A fundamental problem with the Davis Police is an obvious objective to pad arrest statistics – they are more interested in presenting statistics defending the need for a bigger police organization than they are in getting their facts straight and arresting the right people. Davis Police cases are built on assumptions supported by little or no facts. They are willing to compromise truth and honesty for an arrest because arrest records are used to justify their right to exist. I certainly understand that quality of police work will vary depending on experience and the quality of people involved. However, work should always be reviewed to make sure the work is reasonably well done and is consistent. As far as I can tell there is no meaningful review process in Davis and accordingly many mistakes pass right through to the DA

    Davis is getting very little for the tax dollars used for police services.

  10. sah

    Much of the discussion about the Davis Police can be distilled to a conflict between actual Police “services” versus the services the typical resident expects. Based on the 06/07 budget, the Davis police services cost each resident $200 per year and I doubt that covers the depreciation on building and equipment (cars). A fully loaded cost is probably $250 per person or to put it another way about $1000 per average household (family of four). So what does the average household want to get for the $1000 annual tax and what are the services actually being provided?

    I assume most people are like me – my overriding concern is peace and quiet. I expect police officers to be honest and arrest/detain people who cause trouble. For example, if my wife walks down the street and is assaulted in front of a police officer I would expect the police officer to take action against the person who assaulted her. If no police were at the scene, I would expect the police to find out who assaulted my wife and detain that person. It wouldn’t be good enough to arrest anybody and build the case based on assumptions. I would expect a thorough investigation so that the right person paid for the trouble he/she caused. I am no very demanding and I have only called the police once in my entire life and until five years ago the only police officers I spoke with were the ones involved with DARE (drug awareness).

    I had one major interaction with the Davis Police and that completely changed my view of the police profession – from good to bad. Davis Police officers (a number of officers including the Chief) lied to me, they entered false/distorted information in police reports, they communicated false information as news releases and generally did not act the way police officers should act. There is something seriously wrong with the culture within the Davis Police Officer’s Association and the department needs substantial outside oversight..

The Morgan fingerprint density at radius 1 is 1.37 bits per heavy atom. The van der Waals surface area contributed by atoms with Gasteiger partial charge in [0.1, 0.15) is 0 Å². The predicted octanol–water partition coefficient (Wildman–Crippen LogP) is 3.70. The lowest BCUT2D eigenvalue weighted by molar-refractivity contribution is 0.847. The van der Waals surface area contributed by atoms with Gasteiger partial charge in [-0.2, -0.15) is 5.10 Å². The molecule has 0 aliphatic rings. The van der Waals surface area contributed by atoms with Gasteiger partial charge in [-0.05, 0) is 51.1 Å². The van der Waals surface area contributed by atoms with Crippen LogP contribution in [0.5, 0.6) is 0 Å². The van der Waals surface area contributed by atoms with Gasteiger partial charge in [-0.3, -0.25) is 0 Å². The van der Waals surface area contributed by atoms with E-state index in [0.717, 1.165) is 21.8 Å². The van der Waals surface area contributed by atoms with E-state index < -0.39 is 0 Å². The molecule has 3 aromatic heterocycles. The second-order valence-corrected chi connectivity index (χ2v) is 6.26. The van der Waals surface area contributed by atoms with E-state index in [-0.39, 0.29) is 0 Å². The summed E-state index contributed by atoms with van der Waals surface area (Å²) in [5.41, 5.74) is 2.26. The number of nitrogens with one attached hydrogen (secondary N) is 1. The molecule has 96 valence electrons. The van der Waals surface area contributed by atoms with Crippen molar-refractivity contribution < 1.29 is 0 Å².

A fundamental problem with the Davis Police is an obvious objective to pad arrest statistics – they are more interested in presenting statistics defending the need for a bigger police organization than they are in getting their facts straight and arresting the right people. Davis Police cases are built on assumptions supported by little or no facts. They are willing to compromise truth and honesty for an arrest because arrest records are used to justify their right to exist. I certainly understand that quality of police work will vary depending on experience and the quality of people involved. However, work should always be reviewed to make sure the work is reasonably well done and is consistent. As far as I can tell there is no meaningful review process in Davis and accordingly many mistakes pass right through to the DA

    Davis is getting very little for the tax dollars used for police services.

  11. sah

    Much of the discussion about the Davis Police can be distilled to a conflict between actual Police “services” versus the services the typical resident expects. Based on the 06/07 budget, the Davis police services cost each resident $200 per year and I doubt that covers the depreciation on building and equipment (cars). A fully loaded cost is probably $250 per person or to put it another way about $1000 per average household (family of four). So what does the average household want to get for the $1000 annual tax and what are the services actually being provided?

    I assume most people are like me – my overriding concern is peace and quiet. I expect police officers to be honest and arrest/detain people who cause trouble. For example, if my wife walks down the street and is assaulted in front of a police officer I would expect the police officer to take action against the person who assaulted her. If no police were at the scene, I would expect the police to find out who assaulted my wife and detain that person. It wouldn’t be good enough to arrest anybody and build the case based on assumptions. I would expect a thorough investigation so that the right person paid for the trouble he/she caused. I am no very demanding and I have only called the police once in my entire life and until five years ago the only police officers I spoke with were the ones involved with DARE (drug awareness).